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Athlete’s Guide to Shoulder Surgery
In the competitive world of amateur and professional sports, winning or losing is literally determined in a matter of split seconds. Boxers thus push themselves harder so they can punch harder and faster; racquet game players train for speed and power too; weightlifters want to be stronger and fitter… and the list goes on.
However, most of the professional athletes are near their optimum performance level. This can be evidenced by the fact that an amateur tennis player who has not played for long can make gains in accuracy of up to 5-10% after training for 2-3 weeks. A professional tennis player has to train with the same intensity as the amateur player for 2-3 months for about 1% gain in accuracy. Since any sport is usually most competitive at the professional level, most athletes over-train in a bid to improve their performance faster. This can result in shoulder injuries.
Some sports require overhead motions and throwing such as volleyball, javelin throwing, lawn tennis, baseball and cricket. This places tremendous strain on shoulder joints and muscles and is exacerbated by the fact that the motion is usually repetitive. The shoulder joint happens to be quite unstable, which is necessary to allow for the wide range of motion it has.
This repetitive strain and overuse of shoulder joints may lead to one injuring their shoulder. Common injuries resulting from overhead motions and throwing include SLAP tears, rotator cuff tears and tearing of the tendons among others. Due to the fact that it happens over a long period of time, such injuries may only be corrected by shoulder surgery.
Shoulder injuries should be looked at by an orthopaedic professional as soon as possible. This is due to the fact that the earlier it is caught, the less damage one inadvertently causes themselves. Early treatment and diagnosis stop the spread of the injury and if caught early enough, non-surgical remedies can be used such as rest and steroid injection.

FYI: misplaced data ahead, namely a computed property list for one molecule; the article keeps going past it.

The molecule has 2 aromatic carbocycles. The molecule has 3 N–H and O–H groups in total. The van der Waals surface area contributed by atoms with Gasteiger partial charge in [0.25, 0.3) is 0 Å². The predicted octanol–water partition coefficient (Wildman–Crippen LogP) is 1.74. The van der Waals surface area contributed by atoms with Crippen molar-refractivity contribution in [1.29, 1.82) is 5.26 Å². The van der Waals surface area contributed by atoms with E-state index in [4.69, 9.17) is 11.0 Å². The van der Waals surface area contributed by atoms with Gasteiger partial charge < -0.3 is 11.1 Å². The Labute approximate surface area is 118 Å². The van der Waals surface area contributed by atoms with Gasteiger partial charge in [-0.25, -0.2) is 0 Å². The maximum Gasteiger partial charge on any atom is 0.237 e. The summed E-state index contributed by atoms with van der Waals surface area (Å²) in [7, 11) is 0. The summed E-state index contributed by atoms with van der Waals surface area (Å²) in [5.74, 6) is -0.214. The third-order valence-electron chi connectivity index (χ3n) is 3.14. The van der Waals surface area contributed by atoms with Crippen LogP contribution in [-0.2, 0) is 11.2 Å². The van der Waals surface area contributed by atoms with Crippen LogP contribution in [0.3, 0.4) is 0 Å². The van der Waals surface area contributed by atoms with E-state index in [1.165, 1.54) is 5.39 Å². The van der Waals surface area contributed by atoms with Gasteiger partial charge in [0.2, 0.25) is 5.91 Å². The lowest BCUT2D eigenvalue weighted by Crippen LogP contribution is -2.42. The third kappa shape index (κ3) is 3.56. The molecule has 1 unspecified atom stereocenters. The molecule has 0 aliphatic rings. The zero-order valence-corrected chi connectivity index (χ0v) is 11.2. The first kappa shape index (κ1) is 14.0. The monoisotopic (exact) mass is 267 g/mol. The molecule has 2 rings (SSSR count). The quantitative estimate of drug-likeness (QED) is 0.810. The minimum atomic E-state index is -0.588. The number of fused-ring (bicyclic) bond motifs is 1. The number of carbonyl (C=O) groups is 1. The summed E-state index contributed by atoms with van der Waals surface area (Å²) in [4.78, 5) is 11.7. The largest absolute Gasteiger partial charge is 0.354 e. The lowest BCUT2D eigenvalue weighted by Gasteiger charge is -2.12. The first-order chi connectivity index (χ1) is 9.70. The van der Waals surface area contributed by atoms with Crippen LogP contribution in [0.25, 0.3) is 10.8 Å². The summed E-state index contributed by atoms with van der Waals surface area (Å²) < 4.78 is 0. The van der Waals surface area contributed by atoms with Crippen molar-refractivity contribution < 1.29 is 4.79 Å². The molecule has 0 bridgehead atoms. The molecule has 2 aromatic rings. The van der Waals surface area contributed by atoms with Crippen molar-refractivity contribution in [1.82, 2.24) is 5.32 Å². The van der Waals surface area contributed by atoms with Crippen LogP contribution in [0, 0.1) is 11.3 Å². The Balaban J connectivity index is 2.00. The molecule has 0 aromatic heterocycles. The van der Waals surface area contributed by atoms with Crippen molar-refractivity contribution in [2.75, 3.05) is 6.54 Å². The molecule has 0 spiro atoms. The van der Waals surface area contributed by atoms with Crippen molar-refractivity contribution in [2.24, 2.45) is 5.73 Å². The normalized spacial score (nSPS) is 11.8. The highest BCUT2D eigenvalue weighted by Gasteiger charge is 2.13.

For athletes suffering from constant shoulder dislocation, keyhole surgical repair can be used to prevent bigger complications in the future. It is less intrusive, less painful and results in minimal inflammation. This results in an athlete losing less time not playing and prevents more serious, future injuries.
When preparing for surgery, an athlete should do exercises before the surgery, known pre-hab. Pre-hab has been shown to increase the recovery rate. Pre-hab should be undertaken for 6 weeks or longer; the longer the better.
However, athletes should keep in mind that there are some types of exercises that are not suited for someone with a shoulder injury. They should therefore consult with a doctor or orthopaedic professional who can help them come up with a list of harmless activities and a schedule. Once the schedule has been provided, an athlete should stick to it. Specifically, while it is advisable to stop when they feel too much discomfort or pain, they should not overdo it even if they are feeling great.
Patience is very important for a full recovery after shoulder surgeries. In most cases, the arm ends up being immobilized for several weeks before passive movement can be started. After a while, active movement will then be commenced to strengthen the shoulder as well as make it flexible.
This can be extremely tiring for athletes used to high performance and a rigorous routine. However, if one wishes for full and fast recovery, sticking to the program set out by an orthopaedic professional is the only way to go.